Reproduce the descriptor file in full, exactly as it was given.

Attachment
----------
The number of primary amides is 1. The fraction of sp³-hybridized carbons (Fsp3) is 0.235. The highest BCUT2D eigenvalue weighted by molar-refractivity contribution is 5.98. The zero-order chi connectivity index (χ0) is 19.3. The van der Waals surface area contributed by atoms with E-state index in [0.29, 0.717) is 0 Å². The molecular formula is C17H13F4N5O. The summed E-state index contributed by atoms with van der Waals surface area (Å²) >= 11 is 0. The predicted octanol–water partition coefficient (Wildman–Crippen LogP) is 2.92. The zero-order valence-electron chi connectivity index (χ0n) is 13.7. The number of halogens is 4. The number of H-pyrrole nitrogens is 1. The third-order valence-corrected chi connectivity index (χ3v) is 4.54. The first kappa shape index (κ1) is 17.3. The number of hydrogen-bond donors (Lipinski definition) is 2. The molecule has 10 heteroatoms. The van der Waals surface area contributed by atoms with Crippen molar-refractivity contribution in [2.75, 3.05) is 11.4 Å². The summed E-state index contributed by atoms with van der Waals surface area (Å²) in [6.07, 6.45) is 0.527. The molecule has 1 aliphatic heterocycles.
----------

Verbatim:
The number of primary amides is 1. The fraction of sp³-hybridized carbons (Fsp3) is 0.235. The highest BCUT2D eigenvalue weighted by molar-refractivity contribution is 5.98. The zero-order chi connectivity index (χ0) is 19.3. The van der Waals surface area contributed by atoms with E-state index in [0.29, 0.717) is 0 Å². The molecular formula is C17H13F4N5O. The summed E-state index contributed by atoms with van der Waals surface area (Å²) >= 11 is 0. The predicted octanol–water partition coefficient (Wildman–Crippen LogP) is 2.92. The zero-order valence-electron chi connectivity index (χ0n) is 13.7. The number of halogens is 4. The number of H-pyrrole nitrogens is 1. The third-order valence-corrected chi connectivity index (χ3v) is 4.54. The first kappa shape index (κ1) is 17.3. The number of hydrogen-bond donors (Lipinski definition) is 2. The molecule has 10 heteroatoms. The van der Waals surface area contributed by atoms with Crippen molar-refractivity contribution in [2.75, 3.05) is 11.4 Å². The summed E-state index contributed by atoms with van der Waals surface area (Å²) in [6.07, 6.45) is 0.527. The molecule has 1 aliphatic heterocycles.